The Criterion Channel
Project title: The Redesigned Criterion Channel
Type of work: Improvement of mobile app design
When: 2019 - 7 weeks
Concept: Improve the branding and navigation of the existing app to simplify the customer journey.
About the app:
- Demographic: Predominantly men, over 35, upper & upper middle class incomes
- Uses: Stream movies and behind-the-scenes featurettes, interviews, etc.
- Release: April 8, 2019 (7 months old at the time of this project)
Starting Point / Original App
- Content is organized in a curated fashion. Hence, nothing feels random or as if it's been compiled by an algorithm, as is sometimes the case with competitors such as Netflix and Amazon's Prime Video.
- Minimal navigation options help streamline use.
- Strong, yet reserved, branding helps the content pop.
What doesn't work:
- On iOS, the tab bar is confusing, i.e. "Library" takes you to your saved content rather than the app's full catalogue.
- The profile page is stripped of the company's branding and, instead, relies on default OS settings, such as the default gray/blue pill switches for iOS.
- Multiple redundancies, i.e. pressing "Watch Now" on a "featured" banner takes you to the movie's page, where you have to press a second "Play" button.
Bottom line: The customer journey is confusing.
Wireframes & User Flows
I singled out 3 specific tasks before starting on wireframes. This way, all wireframing and prototyping will be purposeful instead of directionless. These tasks can also be used during the high fidelity prototyping phase during user testing and iteration.
Task: Learn about the making of a recently watched movie.
Task: Find a movie from a specific time period that you can't remember the name of.
Task: Watch a movie that you'd saved for later.
Prototyping Phase 1
The first pass at a high fidelity prototype took the medium grays of the original and increased the contrast so the text and movie imagery pops more. Additionally, the information architecture has been restructured to fall more in line with competitors. The previously useless top bar now houses the Search function, allowing the buttons on the tab bar to play a more central role in user navigation, and can also contain page headers should it become necessary. The "Library" button and contents (the watchlist and downloaded titles) have moved to the "Profile." Although one of the highlights of the app is the catered feeling of content, in order to help users find content easier a "Browse" button takes the place of the "Library" in order to take users to a catalogue of all content on the app, complete with a pop-up menu of filters.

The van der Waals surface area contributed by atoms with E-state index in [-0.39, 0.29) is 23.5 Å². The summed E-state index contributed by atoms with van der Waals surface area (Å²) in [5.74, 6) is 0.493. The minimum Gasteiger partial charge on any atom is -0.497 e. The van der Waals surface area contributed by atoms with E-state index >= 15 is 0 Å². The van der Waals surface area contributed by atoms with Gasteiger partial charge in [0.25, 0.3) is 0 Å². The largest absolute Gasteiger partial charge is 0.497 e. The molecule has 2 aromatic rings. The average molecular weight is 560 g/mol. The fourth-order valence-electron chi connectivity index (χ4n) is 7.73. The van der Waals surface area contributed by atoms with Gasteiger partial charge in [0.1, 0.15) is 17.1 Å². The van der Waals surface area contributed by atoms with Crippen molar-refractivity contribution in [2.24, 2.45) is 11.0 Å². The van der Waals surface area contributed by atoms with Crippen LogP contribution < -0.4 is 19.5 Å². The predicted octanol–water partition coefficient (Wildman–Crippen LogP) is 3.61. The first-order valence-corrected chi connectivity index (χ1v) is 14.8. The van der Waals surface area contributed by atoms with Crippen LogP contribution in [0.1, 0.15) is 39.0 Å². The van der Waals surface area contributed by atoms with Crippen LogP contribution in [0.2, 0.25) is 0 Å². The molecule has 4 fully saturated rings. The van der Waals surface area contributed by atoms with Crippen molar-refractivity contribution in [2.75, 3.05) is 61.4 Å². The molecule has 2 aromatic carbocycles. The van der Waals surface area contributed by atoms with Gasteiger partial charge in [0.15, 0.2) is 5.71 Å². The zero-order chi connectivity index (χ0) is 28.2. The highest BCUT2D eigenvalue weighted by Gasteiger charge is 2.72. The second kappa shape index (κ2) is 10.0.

Netflix shows your [watch]list as a category on the home page. I assumed it would be on there somewhere.
It was kind of weird that I couldn’t just search. I almost always search.
I just got confused. I was looking for, like, a Behind the Scenes category.
I just couldn’t tell they were supposed to be Behind the Scenes videos because it was the same pictures.
It feels a lot like Netflix so it works well.
- Testers will easily find a way to circumvent what you assume is the “correct” path for a task by using shortcuts like the Search function.
- Phrasing can affect how your tester approaches a task.
- When you’re filling your prototype with filler content, be sure to differentiate between different kinds of content.
- If you add a certain attribute to most pages, go the extra mile and apply it to all pages.
- Use this user testing as an opportunity to gather further research by including demographic and general questions.
Revisions to Test
- Experiment with a way to differentiate different types of content, such as a different shape of thumbnail image to set Behind the Scenes videos apart from Movies.
- Create a Search page.
- Experiment to slightly increase the visibility of category titles. E.g. larger type, font style, color, more space, etc.
- Experiment with a static top bar for the logo/name/search instead of a fading gradient to potentially increase the readability of the items at the top of the app.
Following the user testing, some minor graphical adjustments were implemented to increase readability. The fading gradient at the top of the app was made solid to prevent confusion, with various title fonts increased by 1pt. As you can see in the interactive prototype, there are now 2 thumbnails to differentiate content:
- 3x4 Portrait thumbnails for films
- 4x3 Landscape thumbnails with text banners at the head to label it as "Behind the Scenes" content and at the foot to denote the type of content, e.g. Interviews, Documentary, etc.
Finally, to increase the fidelity of the prototype, additional content pages were added to increase the variety of filler content. A search page was also added, in accordance with comments from the user testing.
Overall, all goals were achieved. The customer journey is less confusing and the app is more easily navigable. The main thing that sticks out came from one of the user testers who commented that the prototype feels like Netflix. While it can't be understated how much competitors can influence your own design process, the goal is never to be a carbon copy. Although the basic navigation and UI of Netflix and this prototype is an apples to oranges comparison, the layout of copy and other interactions do feel similar on some pages, especially in context with a primarily black background and a highlighting color, in this case Criterion orange vs Netflix red.